“Winged” Eagle’s syndrome: neurophysiological findings in a rare cause of spinal accessory nerve palsy. Illustrative cases

Eric C Mitchell Departments of Surgery,

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Kitty Y Wu Division of Plastic Surgery, Mayo Clinic, Rochester, Minnesota

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Fawaz Siddiqi Departments of Surgery,

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John Yoo Otolaryngology—Head and Neck Surgery

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Pavlo Ohorodnyk Medical Imaging, and

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Douglas Ross Departments of Surgery,

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Thomas A Miller Physical Medicine and Rehabilitation, Western University, London, Ontario, Canada; and

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BACKGROUND

Eagle’s syndrome (ES) classically describes dysphagia, globus sensation, and otalgia from an elongated and calcified styloid process or stylohyoid ligament. Compression of the spinal accessory nerve (SAN) has not been reported as an associated feature of ES or related variants.

OBSERVATIONS

The authors describe two cases of an atypical “winged” variant with SAN palsy resulting from compression by a posteriorly angulated or calcified styloid process. Both patients exhibited lateral scapular winging and atrophy of the trapezius and sternocleidomastoid muscles. Electrophysiological studies demonstrated motor unit preservation; therefore, surgical exploration, styloidectomy, and SAN decompression were performed through a transcervical approach. Postoperatively, both patients had improvements in pain and shoulder mobility, the return of muscle strength, and electrophysiological evidence of trapezius reinnervation.

LESSONS

Compression of the SAN, which can be identified both clinically and on electrodiagnostic testing, is an atypical finding that can result from a posteriorly angulated or calcified styloid process. This winged variant of ES should be included in the differential for SAN palsy, and a multidisciplinary approach is recommended for assessment and management.

ABBREVIATIONS

CMAP = compound muscle action potential; CT = computed tomography; DISH = diffuse idiopathic skeletal hyperostosis; EMG = electromyography; ES = Eagle’s syndrome; FSHD = facioscapulohumeral dystrophy; IJV = internal jugular vein; MRI = magnetic resonance imaging; NCS = nerve conduction study; SAN = spinal accessory nerve; TP = transverse process

BACKGROUND

Eagle’s syndrome (ES) classically describes dysphagia, globus sensation, and otalgia from an elongated and calcified styloid process or stylohyoid ligament. Compression of the spinal accessory nerve (SAN) has not been reported as an associated feature of ES or related variants.

OBSERVATIONS

The authors describe two cases of an atypical “winged” variant with SAN palsy resulting from compression by a posteriorly angulated or calcified styloid process. Both patients exhibited lateral scapular winging and atrophy of the trapezius and sternocleidomastoid muscles. Electrophysiological studies demonstrated motor unit preservation; therefore, surgical exploration, styloidectomy, and SAN decompression were performed through a transcervical approach. Postoperatively, both patients had improvements in pain and shoulder mobility, the return of muscle strength, and electrophysiological evidence of trapezius reinnervation.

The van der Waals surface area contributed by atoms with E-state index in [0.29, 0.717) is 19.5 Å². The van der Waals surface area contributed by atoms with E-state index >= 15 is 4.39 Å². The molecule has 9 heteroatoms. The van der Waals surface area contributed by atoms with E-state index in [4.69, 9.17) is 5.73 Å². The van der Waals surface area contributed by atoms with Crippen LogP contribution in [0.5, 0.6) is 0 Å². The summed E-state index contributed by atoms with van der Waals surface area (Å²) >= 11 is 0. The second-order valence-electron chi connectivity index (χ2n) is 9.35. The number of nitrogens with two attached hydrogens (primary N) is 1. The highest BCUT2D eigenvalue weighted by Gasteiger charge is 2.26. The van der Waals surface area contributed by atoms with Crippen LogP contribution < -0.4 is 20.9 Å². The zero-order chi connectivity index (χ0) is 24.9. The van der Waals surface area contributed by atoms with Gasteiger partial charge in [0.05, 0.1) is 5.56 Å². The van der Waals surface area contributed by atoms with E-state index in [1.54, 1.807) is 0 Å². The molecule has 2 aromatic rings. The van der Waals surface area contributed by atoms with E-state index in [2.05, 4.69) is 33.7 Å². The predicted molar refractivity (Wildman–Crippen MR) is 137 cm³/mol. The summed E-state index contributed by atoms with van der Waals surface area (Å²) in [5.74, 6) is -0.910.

LESSONS

Compression of the SAN, which can be identified both clinically and on electrodiagnostic testing, is an atypical finding that can result from a posteriorly angulated or calcified styloid process. This winged variant of ES should be included in the differential for SAN palsy, and a multidisciplinary approach is recommended for assessment and management.

ABBREVIATIONS

CMAP = compound muscle action potential; CT = computed tomography; DISH = diffuse idiopathic skeletal hyperostosis; EMG = electromyography; ES = Eagle’s syndrome; FSHD = facioscapulohumeral dystrophy; IJV = internal jugular vein; MRI = magnetic resonance imaging; NCS = nerve conduction study; SAN = spinal accessory nerve; TP = transverse process

Patients with spinal accessory nerve (SAN) palsy experience a painful shoulder with disrupted scapulothoracic rhythm and limitations in active abduction past 90°. The most common etiology is iatrogenic injury resulting from lymph node biopsy in the posterior cervical triangle.1 Other causes include intentional sacrifice during radical neck dissections, penetrating cervical trauma, acromioclavicular or sternoclavicular dislocations, and skull base or other tumors.2

Eagle’s syndrome (ES) describes the clinical presentation of dysphagia, globus sensation, and otalgia, resulting from an elongated styloid process or calcified stylohyoid ligament.3 It has not been previously reported as a cause of SAN palsy. We present the first two published case descriptions of SAN palsy resulting from compression by an angulated, hypertrophied, or calcified styloid process.

Illustrative Cases

Case 1

Clinical Presentation

A 71-year-old man presented to a multidisciplinary peripheral nerve clinic with a 2-year history of progressive unilateral weakness of his right shoulder and difficulty performing overhead tasks. He denied any preceding history of trauma, past surgical history, viral prodrome, or sudden onset of pain. Clinical examination showed right lateral scapular winging that was accentuated with shoulder abduction (Fig. 1A) and significant atrophy of the trapezius and sternocleidomastoid muscles (Fig. 1B and C). He demonstrated a positive Superman sign, with the inability to raise his right shoulder overhead while prone, resulting in a positive Triangle test.4

FIG. 1
FIG. 1

Case 1. Clinical examination demonstrating right lateral scapular winging with shoulder abduction (A) and atrophy of the right trapezius and sternocleidomastoid muscles (B) compared with the normal side (C).

Imaging

Magnetic resonance imaging (MRI) excluded the presence of a skull base tumor but did reveal compression of the internal jugular vein (IJV) by the styloid process, below the jugular foramen. Computed tomography (CT) and MRI confirmed extrinsic compression of the right IJV and SAN between the styloid process and hypertrophied transverse process (TP) of the C1 vertebrae. The styloid process measured 2.2 cm in length, which is within normal limits, and demonstrated 31° of angulation in the coronal plane.5 There was marked effacement and narrowing of the atlanto-styloid space, measuring only 1.5 mm, compared to 2.5 mm on the unaffected left side (Fig. 2). To rule out other causes of scapular winging, genetic testing was performed and was negative for facioscapulohumeral dystrophy (FSHD). This was corroborated with MRI findings of muscle volume loss in the affected trapezius muscle rather than fatty replacement of other muscles typically involved in FSHD, such as the serratus anterior, teres major, and periscapular muscles.6